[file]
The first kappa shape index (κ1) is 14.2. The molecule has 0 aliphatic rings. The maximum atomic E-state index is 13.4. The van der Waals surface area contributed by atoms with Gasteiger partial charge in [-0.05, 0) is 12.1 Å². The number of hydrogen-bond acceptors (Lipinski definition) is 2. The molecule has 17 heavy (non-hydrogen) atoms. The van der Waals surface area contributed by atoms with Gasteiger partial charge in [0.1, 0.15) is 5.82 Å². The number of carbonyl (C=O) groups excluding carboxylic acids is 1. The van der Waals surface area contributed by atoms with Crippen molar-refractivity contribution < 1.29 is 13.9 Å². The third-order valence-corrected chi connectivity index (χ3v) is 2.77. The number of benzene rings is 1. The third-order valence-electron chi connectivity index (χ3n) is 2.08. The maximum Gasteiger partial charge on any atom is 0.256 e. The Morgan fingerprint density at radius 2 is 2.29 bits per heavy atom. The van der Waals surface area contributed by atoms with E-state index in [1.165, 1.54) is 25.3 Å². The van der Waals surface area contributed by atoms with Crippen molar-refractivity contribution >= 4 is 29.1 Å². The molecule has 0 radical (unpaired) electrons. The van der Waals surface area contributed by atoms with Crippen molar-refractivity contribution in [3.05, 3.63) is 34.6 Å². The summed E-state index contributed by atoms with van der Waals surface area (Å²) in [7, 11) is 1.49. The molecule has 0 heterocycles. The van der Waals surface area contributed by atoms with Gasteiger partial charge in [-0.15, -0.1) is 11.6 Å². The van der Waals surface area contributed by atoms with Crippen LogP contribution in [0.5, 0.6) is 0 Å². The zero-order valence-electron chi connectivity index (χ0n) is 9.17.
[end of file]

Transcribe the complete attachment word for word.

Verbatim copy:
The first kappa shape index (κ1) is 14.2. The molecule has 0 aliphatic rings. The maximum atomic E-state index is 13.4. The van der Waals surface area contributed by atoms with Gasteiger partial charge in [-0.05, 0) is 12.1 Å². The number of hydrogen-bond acceptors (Lipinski definition) is 2. The molecule has 17 heavy (non-hydrogen) atoms. The van der Waals surface area contributed by atoms with Gasteiger partial charge in [0.1, 0.15) is 5.82 Å². The number of carbonyl (C=O) groups excluding carboxylic acids is 1. The van der Waals surface area contributed by atoms with Crippen molar-refractivity contribution < 1.29 is 13.9 Å². The third-order valence-corrected chi connectivity index (χ3v) is 2.77. The number of benzene rings is 1. The third-order valence-electron chi connectivity index (χ3n) is 2.08. The maximum Gasteiger partial charge on any atom is 0.256 e. The Morgan fingerprint density at radius 2 is 2.29 bits per heavy atom. The van der Waals surface area contributed by atoms with E-state index in [1.165, 1.54) is 25.3 Å². The van der Waals surface area contributed by atoms with Crippen molar-refractivity contribution >= 4 is 29.1 Å². The molecule has 0 radical (unpaired) electrons. The van der Waals surface area contributed by atoms with Crippen molar-refractivity contribution in [3.05, 3.63) is 34.6 Å². The summed E-state index contributed by atoms with van der Waals surface area (Å²) in [7, 11) is 1.49. The molecule has 0 heterocycles. The van der Waals surface area contributed by atoms with Gasteiger partial charge in [-0.15, -0.1) is 11.6 Å². The van der Waals surface area contributed by atoms with Crippen LogP contribution in [0.5, 0.6) is 0 Å². The zero-order valence-electron chi connectivity index (χ0n) is 9.17.